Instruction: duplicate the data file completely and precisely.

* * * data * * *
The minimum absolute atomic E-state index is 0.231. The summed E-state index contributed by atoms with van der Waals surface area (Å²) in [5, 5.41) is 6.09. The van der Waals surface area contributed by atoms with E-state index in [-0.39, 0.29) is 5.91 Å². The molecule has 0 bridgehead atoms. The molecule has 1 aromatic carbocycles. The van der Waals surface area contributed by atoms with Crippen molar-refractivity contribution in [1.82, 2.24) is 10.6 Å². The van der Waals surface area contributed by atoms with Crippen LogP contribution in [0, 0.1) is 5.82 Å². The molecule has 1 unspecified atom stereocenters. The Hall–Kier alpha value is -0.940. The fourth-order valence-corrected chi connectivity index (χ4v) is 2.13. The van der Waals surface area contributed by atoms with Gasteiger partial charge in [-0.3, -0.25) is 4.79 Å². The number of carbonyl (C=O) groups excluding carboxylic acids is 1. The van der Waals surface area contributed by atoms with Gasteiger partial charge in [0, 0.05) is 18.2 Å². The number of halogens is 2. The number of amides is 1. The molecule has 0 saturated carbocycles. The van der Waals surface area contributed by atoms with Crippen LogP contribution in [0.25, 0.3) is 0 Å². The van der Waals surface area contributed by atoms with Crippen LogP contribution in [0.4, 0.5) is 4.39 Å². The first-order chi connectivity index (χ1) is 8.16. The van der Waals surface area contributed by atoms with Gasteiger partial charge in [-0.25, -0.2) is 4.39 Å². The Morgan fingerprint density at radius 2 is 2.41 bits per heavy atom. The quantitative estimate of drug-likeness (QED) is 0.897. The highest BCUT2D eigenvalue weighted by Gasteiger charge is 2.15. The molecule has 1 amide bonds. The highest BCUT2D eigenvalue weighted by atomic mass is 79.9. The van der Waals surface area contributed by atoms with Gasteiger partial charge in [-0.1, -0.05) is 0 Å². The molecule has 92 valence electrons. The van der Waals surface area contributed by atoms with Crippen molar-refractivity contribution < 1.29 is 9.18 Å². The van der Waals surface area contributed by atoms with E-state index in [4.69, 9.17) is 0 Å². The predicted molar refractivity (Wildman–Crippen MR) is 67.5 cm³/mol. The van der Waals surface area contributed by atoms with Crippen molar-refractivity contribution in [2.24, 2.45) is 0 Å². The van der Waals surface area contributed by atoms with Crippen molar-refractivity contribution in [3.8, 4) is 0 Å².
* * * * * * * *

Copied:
The minimum absolute atomic E-state index is 0.231. The summed E-state index contributed by atoms with van der Waals surface area (Å²) in [5, 5.41) is 6.09. The van der Waals surface area contributed by atoms with E-state index in [-0.39, 0.29) is 5.91 Å². The molecule has 0 bridgehead atoms. The molecule has 1 aromatic carbocycles. The van der Waals surface area contributed by atoms with Crippen molar-refractivity contribution in [1.82, 2.24) is 10.6 Å². The van der Waals surface area contributed by atoms with Crippen LogP contribution in [0, 0.1) is 5.82 Å². The molecule has 1 unspecified atom stereocenters. The Hall–Kier alpha value is -0.940. The fourth-order valence-corrected chi connectivity index (χ4v) is 2.13. The van der Waals surface area contributed by atoms with Gasteiger partial charge in [-0.3, -0.25) is 4.79 Å². The number of carbonyl (C=O) groups excluding carboxylic acids is 1. The van der Waals surface area contributed by atoms with Gasteiger partial charge in [0, 0.05) is 18.2 Å². The number of halogens is 2. The number of amides is 1. The molecule has 0 saturated carbocycles. The van der Waals surface area contributed by atoms with Crippen LogP contribution in [0.25, 0.3) is 0 Å². The van der Waals surface area contributed by atoms with Crippen LogP contribution in [0.4, 0.5) is 4.39 Å². The first-order chi connectivity index (χ1) is 8.16. The van der Waals surface area contributed by atoms with Gasteiger partial charge in [-0.25, -0.2) is 4.39 Å². The Morgan fingerprint density at radius 2 is 2.41 bits per heavy atom. The quantitative estimate of drug-likeness (QED) is 0.897. The highest BCUT2D eigenvalue weighted by Gasteiger charge is 2.15. The molecule has 1 amide bonds. The highest BCUT2D eigenvalue weighted by atomic mass is 79.9. The van der Waals surface area contributed by atoms with Gasteiger partial charge in [-0.1, -0.05) is 0 Å². The molecule has 92 valence electrons. The van der Waals surface area contributed by atoms with Crippen molar-refractivity contribution < 1.29 is 9.18 Å². The van der Waals surface area contributed by atoms with E-state index in [4.69, 9.17) is 0 Å². The predicted molar refractivity (Wildman–Crippen MR) is 67.5 cm³/mol. The van der Waals surface area contributed by atoms with Crippen molar-refractivity contribution in [2.24, 2.45) is 0 Å². The van der Waals surface area contributed by atoms with Crippen molar-refractivity contribution in [3.8, 4) is 0 Å².